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  Image: Geographic Location Direction Photo #: ISS013-E-71473 Date: Aug. 2006
Geographic Region: CARIBBEAN SEA
Feature: BAJO NUEVO REEF, SURFACTANTS

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  Wave Patterns Near Bajo Nuevo Reef, Caribbean Sea:
In these images captured by International Space Station astronauts on August 27, 2006, bright sunlight glinting off the western Caribbean Sea reveals intersecting wave patterns and oily surfactants on the surface waters around Bajo Nuevo Reef. Bajo Nuevo is a collection of small islets arranged into two U-shaped cays, low islands made of coral or sand. This pair of images (see also ISS013-E-71468) shows the easternmost of the two cays (also known as “keys”) and surrounding waters.

This image shows a wide area of the sea around the cay, which encloses a lagoon. Within the lagoon, the water is calmer, and the submerged reef makes a bright blue outline on the downwind side of the islands. Surrounding the lagoon, silvery ocean swells from slightly different directions crisscross the surface. The swells are generally from the east, coming from the direction of the prevailing winds (generally right to left in this image).

The detailed view (see also ISS013-E-71468) reveals the small, low islands that fringe the upwind side of the lagoon. These islands seem dwarfed by wave swells, which almost appear to wash over them. Superimposed on the regular swell pattern are thin ribbons and zones of highly reflective surfactants, chemicals such as natural or synthetic oils that change the water’s surface tension. The surfactants trace additional water dynamics around the edges of the reef, following swirling eddies. The dark, rod-shaped object near upper right is likely a ship that navigated into the reef’s shoals. It appears to be trailing an oily substance, which makes an iridescent ribbon along the south side of the lagoon.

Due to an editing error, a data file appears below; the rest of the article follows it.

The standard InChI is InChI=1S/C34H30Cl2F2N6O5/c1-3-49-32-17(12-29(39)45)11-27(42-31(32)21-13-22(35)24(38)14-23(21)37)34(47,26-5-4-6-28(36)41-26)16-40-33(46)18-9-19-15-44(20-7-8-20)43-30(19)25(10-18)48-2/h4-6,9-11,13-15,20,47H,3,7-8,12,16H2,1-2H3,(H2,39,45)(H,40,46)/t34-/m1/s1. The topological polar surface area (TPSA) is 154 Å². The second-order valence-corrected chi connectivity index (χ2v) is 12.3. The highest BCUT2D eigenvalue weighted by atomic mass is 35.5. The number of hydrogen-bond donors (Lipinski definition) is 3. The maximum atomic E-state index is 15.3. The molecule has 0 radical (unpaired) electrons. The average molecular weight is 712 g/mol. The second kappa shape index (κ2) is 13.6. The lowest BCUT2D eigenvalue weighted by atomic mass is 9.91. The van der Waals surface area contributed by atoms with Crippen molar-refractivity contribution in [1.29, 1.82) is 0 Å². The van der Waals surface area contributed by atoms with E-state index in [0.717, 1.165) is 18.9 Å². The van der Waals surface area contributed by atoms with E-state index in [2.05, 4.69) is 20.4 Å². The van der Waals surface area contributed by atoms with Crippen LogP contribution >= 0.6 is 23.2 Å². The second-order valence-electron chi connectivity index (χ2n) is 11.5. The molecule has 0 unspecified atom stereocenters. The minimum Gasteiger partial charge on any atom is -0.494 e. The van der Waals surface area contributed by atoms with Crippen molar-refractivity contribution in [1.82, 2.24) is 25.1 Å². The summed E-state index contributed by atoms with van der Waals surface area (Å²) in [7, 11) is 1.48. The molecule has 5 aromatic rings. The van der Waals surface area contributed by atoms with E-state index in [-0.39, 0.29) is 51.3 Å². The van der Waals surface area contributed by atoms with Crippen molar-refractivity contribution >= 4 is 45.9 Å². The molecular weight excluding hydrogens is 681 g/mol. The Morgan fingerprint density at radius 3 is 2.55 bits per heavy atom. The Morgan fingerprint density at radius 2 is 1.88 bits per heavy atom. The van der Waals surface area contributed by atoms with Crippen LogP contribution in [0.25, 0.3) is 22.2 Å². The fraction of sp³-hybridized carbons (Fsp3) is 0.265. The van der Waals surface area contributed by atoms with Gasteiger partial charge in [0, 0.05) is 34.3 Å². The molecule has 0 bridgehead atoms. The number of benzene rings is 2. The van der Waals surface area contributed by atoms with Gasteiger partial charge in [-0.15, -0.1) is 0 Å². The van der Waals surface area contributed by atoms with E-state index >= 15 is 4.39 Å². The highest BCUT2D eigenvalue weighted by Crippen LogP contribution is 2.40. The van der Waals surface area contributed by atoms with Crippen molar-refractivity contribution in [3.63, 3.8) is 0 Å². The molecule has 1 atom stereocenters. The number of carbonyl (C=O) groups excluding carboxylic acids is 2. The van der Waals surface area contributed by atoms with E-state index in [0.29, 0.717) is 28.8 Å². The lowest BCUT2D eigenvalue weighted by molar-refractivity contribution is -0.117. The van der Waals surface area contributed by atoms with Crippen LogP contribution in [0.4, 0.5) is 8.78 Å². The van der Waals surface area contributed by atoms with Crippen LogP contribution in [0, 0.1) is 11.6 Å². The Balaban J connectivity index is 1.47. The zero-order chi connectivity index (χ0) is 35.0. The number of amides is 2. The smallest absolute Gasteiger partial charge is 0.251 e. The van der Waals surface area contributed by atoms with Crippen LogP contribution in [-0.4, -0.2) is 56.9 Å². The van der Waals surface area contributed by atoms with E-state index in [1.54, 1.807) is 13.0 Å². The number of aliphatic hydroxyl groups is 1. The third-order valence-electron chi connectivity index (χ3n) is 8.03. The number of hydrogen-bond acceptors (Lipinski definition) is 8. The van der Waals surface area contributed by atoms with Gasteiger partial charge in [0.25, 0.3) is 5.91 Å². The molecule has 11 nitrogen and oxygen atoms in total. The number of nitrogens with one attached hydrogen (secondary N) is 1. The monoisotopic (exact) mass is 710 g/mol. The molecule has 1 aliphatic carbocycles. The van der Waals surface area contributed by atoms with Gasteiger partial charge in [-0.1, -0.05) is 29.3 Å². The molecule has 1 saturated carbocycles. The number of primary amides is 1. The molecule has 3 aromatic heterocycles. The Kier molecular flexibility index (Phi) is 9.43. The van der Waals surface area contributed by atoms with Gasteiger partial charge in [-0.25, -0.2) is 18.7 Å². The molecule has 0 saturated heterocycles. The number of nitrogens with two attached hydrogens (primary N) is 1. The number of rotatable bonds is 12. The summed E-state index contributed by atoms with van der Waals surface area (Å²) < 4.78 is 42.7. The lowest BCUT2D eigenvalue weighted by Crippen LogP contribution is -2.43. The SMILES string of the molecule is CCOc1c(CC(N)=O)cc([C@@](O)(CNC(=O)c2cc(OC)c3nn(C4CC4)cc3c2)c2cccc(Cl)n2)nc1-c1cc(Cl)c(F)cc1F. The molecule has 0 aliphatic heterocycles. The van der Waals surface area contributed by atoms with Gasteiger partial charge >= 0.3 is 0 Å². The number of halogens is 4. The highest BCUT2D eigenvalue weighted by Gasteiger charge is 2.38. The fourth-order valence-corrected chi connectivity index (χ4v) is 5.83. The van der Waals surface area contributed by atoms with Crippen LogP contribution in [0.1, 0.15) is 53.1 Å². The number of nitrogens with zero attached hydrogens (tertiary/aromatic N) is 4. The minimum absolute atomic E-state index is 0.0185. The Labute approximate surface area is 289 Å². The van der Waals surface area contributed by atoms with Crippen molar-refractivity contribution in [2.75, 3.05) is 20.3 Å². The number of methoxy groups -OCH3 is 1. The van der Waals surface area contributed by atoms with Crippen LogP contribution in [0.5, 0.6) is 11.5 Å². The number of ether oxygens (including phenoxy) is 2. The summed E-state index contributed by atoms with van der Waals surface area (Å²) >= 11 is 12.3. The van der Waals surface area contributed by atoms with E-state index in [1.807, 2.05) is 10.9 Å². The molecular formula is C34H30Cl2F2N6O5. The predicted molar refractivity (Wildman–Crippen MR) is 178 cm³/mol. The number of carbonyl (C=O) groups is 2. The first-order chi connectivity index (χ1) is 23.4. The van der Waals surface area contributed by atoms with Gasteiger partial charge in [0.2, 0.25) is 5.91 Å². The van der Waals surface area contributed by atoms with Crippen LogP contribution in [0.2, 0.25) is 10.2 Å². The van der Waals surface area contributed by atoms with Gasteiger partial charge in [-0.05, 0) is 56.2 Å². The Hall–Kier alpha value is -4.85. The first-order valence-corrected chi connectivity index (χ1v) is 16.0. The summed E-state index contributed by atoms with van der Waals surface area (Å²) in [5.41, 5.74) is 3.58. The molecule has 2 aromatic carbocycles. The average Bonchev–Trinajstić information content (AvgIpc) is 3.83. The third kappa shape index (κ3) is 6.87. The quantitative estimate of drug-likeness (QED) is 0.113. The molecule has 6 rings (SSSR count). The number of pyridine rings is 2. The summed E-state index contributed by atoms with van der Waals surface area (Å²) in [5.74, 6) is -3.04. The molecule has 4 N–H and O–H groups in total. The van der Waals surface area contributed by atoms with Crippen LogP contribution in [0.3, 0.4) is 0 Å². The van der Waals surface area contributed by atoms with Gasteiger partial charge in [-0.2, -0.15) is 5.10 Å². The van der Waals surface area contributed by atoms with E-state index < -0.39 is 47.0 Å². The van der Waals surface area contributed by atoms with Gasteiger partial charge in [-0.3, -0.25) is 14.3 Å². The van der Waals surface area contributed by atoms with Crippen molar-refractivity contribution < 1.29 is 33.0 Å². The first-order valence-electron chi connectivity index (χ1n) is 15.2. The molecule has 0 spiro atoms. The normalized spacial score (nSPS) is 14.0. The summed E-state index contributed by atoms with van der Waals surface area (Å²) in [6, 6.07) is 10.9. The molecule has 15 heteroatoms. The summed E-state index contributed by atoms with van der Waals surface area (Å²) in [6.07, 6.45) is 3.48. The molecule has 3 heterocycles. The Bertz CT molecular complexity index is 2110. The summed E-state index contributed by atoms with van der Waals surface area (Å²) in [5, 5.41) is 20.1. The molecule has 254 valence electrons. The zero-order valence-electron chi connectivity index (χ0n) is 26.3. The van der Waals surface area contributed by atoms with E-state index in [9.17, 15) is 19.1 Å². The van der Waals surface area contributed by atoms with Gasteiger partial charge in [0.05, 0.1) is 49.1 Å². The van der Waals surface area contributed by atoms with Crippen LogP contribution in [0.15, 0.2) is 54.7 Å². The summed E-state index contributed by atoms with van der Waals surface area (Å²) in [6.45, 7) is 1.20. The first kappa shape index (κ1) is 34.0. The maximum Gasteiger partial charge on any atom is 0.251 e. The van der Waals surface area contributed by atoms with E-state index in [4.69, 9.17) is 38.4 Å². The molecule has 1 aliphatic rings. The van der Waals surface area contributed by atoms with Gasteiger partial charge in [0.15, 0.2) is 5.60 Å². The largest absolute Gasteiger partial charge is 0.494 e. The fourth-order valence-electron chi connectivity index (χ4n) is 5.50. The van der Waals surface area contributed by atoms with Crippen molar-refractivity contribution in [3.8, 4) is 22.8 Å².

The very bright appearance of the Caribbean Sea in these images results from sunglint. Sunglint occurs when the Sun’s light bounces off the ocean’s surface and directly back into a satellite sensor’s field of view or a camera’s lens. While sunglint can create a washed-out appearance to the surface in some situations, it may also reveal details that aren’t visible in other lighting conditions. For example, in many space-based images, the ocean surface appears as a flat, nearly featureless blue expanse.
 
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Images: All Available Images Low-Resolution 154k
Mission: ISS013  
Roll - Frame: E - 71473
Geographical Name: CARIBBEAN SEA  
Features: BAJO NUEVO REEF, SURFACTANTS  
Center Lat x Lon: 15.9N x 78.7W
Film Exposure:   N=Normal exposure, U=Under exposed, O=Over exposed, F=out of Focus
Percentage of Cloud Cover-CLDP: 10
 
Camera: E4
 
Camera Tilt: HO   LO=Low Oblique, HO=High Oblique, NV=Near Vertical
Camera Focal Length: 800  
 
Nadir to Photo Center Direction: SW   The direction from the nadir to the center point, N=North, S=South, E=East, W=West
Stereo?:   Y=Yes there is an adjacent picture of the same area, N=No there isn't
Orbit Number: 446  
 
Date: 20060827   YYYYMMDD
Time: 193110   GMT HHMMSS
Nadir Lat: 18.6N  
Latitude of suborbital point of spacecraft
Nadir Lon: 74.9W  
Longitude of suborbital point of spacecraft
Sun Azimuth: 262   Clockwise angle in degrees from north to the sun measured at the nadir point
Space Craft Altitude: 186   nautical miles
Sun Elevation: 53   Angle in degrees between the horizon and the sun, measured at the nadir point
Land Views:  
Water Views: LAGOON, OCEAN, REEF, SEA, SUNGLINT, WAVE  
Atmosphere Views:  
Man Made Views:  
City Views:  
Photo is not associated with any sequences


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